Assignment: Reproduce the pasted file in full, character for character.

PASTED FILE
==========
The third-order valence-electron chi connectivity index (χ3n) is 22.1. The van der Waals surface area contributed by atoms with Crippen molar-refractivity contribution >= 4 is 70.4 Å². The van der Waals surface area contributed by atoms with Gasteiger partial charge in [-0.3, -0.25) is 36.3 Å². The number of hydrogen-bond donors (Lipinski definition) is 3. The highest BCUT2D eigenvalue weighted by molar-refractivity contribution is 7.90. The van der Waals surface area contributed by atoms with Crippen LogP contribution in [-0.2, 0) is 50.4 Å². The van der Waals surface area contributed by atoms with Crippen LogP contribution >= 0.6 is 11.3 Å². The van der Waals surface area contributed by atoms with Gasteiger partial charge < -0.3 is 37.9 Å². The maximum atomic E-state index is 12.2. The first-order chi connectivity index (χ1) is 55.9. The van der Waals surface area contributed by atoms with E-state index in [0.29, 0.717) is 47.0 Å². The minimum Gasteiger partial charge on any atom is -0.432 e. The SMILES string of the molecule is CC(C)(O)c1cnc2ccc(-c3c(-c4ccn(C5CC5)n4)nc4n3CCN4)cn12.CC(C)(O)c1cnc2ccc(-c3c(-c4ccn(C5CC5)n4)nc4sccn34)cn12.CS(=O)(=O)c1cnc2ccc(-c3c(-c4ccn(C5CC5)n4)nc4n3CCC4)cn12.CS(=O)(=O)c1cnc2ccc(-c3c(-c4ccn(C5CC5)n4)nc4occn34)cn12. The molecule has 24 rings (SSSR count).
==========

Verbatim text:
The third-order valence-electron chi connectivity index (χ3n) is 22.1. The van der Waals surface area contributed by atoms with Crippen molar-refractivity contribution >= 4 is 70.4 Å². The van der Waals surface area contributed by atoms with Gasteiger partial charge in [-0.3, -0.25) is 36.3 Å². The number of hydrogen-bond donors (Lipinski definition) is 3. The highest BCUT2D eigenvalue weighted by molar-refractivity contribution is 7.90. The van der Waals surface area contributed by atoms with Crippen LogP contribution in [-0.2, 0) is 50.4 Å². The van der Waals surface area contributed by atoms with Crippen LogP contribution >= 0.6 is 11.3 Å². The van der Waals surface area contributed by atoms with Gasteiger partial charge < -0.3 is 37.9 Å². The maximum atomic E-state index is 12.2. The first-order chi connectivity index (χ1) is 55.9. The van der Waals surface area contributed by atoms with E-state index in [0.29, 0.717) is 47.0 Å². The minimum Gasteiger partial charge on any atom is -0.432 e. The SMILES string of the molecule is CC(C)(O)c1cnc2ccc(-c3c(-c4ccn(C5CC5)n4)nc4n3CCN4)cn12.CC(C)(O)c1cnc2ccc(-c3c(-c4ccn(C5CC5)n4)nc4sccn34)cn12.CS(=O)(=O)c1cnc2ccc(-c3c(-c4ccn(C5CC5)n4)nc4n3CCC4)cn12.CS(=O)(=O)c1cnc2ccc(-c3c(-c4ccn(C5CC5)n4)nc4occn34)cn12. The molecule has 24 rings (SSSR count).